Looking for great photos for your blog or social media site — without spending much cash? Good news from Silicon Valley this week: Wired.com staff-produced are now available in high-resolution format under a Creative Commons license on a newly launched public Flickr stream.
The Creative Commons license turns 10 years old next year, and the simple idea of releasing content with “some rights reserved” has revolutionized online sharing and fueled a thriving remix culture. (CC is a nonprofit and you can contribute to their annual campaign: http://creativecommons.net/donate.)
The CC BY-NC license that Wired is offering means that the images are free for all to republish, with minor restrictions:
- Photos must be attributed to the photographer and copyright holder, and, if used online, a link back to the site where the photo first appeared is usually required. (Wired takes this a step further, and requires a link back to the story where the photo was originally published.)
- Commercial use (advertising, collateral, flyers, posters, T-shirts, etc.) is prohibited.
- Remixes and mash-ups are allowed.
This image shows two weeks of post headlines & illustrations from The Distributed Marketing Blog (which I edit at work). Sources for the images, clockwise from upper left, are: A photo I took of my 10-year-old grandson, a chart I created, a licensed cartoon ($12), a free cartoon, a scanner image of my husband’s hand, and a photo my granddaughter took of her dog Jasmine.
I use a lot of great art on this blog and even more on The Distributed Marketing Blog (the blog I edit at work). So one of the most common questions I get from other bloggers or even from casual friends is, “Where do you get your photographs and cartoons?” The gallery above shows two weeks’ worth of post headlines and artwork, along with the source of each image.
But before I share some of my favorite sources for great illustrations, here’s a list of places I avoid: the forbidden sources that can get you (or me) into legal trouble. Unless you contact the copyright holder in advance, and get written permission to use their image, don’t use images from:
- Other blogs
- Google or Bing searches
- Magazines or websites
- Twitpix, Facebook, or any other social media site
- Flickr, PhotoBucket or other sharing site UNLESS the image offers a Creative Commons license
I write a lot about copyright law in my books and on this blog, so I have to take extra care because I have a target painted on my back. (I would anyway, since I believe strongly in a creator’s rights to profit from their creativity.) If you remember nothing else from this blog post, memorize this: just because something is posted on the Internet and you can right-click on it to save it doesn’t give you the right to republish it on your blog — even if you credit the original source.
If you remember just two things, add this to your memory bank: publishing photos of identifiable people requires their advance written permission unless they are public figures photographed in a public place. And even if you have permission to use the photo, you can’t use it in a way that makes the person look bad unless the article specifically applies to that person and is provably true. So if you’re writing a blog post about the bad customer service you got at a hotel, and you find a Creative Commons licensed photo on Flickr of a hotel clerk, you can still get into trouble for using the image if a reasonable person might infer that the bad customer service experience happened with THIS person at THIS hotel, when it did not.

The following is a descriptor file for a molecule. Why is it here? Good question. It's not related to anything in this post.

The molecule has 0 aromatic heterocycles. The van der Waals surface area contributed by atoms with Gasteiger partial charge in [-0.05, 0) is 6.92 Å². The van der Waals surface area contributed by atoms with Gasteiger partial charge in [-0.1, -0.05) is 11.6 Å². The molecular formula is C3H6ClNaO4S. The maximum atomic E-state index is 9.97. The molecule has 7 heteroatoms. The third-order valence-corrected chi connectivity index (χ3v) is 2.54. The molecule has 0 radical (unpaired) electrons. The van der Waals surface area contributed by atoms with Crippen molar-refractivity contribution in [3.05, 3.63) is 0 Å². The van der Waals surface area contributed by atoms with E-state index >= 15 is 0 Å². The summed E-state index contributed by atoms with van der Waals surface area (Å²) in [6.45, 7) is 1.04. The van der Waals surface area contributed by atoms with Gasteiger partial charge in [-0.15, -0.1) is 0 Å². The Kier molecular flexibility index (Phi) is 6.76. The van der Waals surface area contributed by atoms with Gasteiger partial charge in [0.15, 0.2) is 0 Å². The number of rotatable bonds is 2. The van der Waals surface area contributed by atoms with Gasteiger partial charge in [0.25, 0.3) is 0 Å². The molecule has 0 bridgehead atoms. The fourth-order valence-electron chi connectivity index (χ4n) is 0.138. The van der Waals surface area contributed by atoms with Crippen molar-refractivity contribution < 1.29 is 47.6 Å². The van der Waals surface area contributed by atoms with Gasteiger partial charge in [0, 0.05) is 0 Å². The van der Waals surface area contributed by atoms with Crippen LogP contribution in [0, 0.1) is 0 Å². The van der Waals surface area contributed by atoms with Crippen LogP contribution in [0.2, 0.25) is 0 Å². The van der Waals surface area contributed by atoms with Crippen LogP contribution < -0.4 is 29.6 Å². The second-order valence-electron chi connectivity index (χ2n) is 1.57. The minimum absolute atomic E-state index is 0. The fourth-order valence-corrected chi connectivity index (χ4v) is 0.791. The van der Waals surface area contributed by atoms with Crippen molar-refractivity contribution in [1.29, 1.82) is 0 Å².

Six Great Sources for Legal Images
- Photographs that you take yourself, or photographs that friends give you written permission to use. A digital camera and some creativity will take you a long way – people love photos of children, dogs, and unusual landscapes, and they lend themselves to a lot of different posts. You do need model releases unless the person shown is a public figure. My son, Geoff McAlister is a professional stunt man. He’s often in costume, on movie sets, practicing horseback stunts or just travelling to interesting places with interesting people, so he’s a frequent and popular “guest” on my blog and in my collateral. So are my dogs. Several of my grandchildren have also posed for me over the years. This is absolutely the safest route for any blogger — your dog won’t sue you, and neither will the produce from your refrigerator used to illustrate a post about the importance of comparing apples to apples in product reviews.
- Photographs or illustrations that are available under a Creative Commons License through Flickr, Morgue File, or other legal photo sharing sites. Flickr tip: Always use the “Advanced Search” feature and check the Commercial Use, Creative Commons boxes, and always include the required photo credits. See the caveat above about the context in which a photo is used.
- Free cartoons available from sites like agent-x.com.au, cartoonaday.com, sangrea.net, or Flickr. Some truly amazing cartoonists like Scott Hampson of Agent-X.com, and the comic geniuses behind Geek and Poke allow their work to be used under Creative Commons licenses — and it’s fabulous. So use it, and remember to say thanks with a by-line and a photo credit that links back to their blog or website.
- Cartoons and photos for which I have purchased a license. Only about 10% of the items I publish were purchased. Cartoonstock, iStock, Getty – you name it, I’ve probably bought something there at some time or another.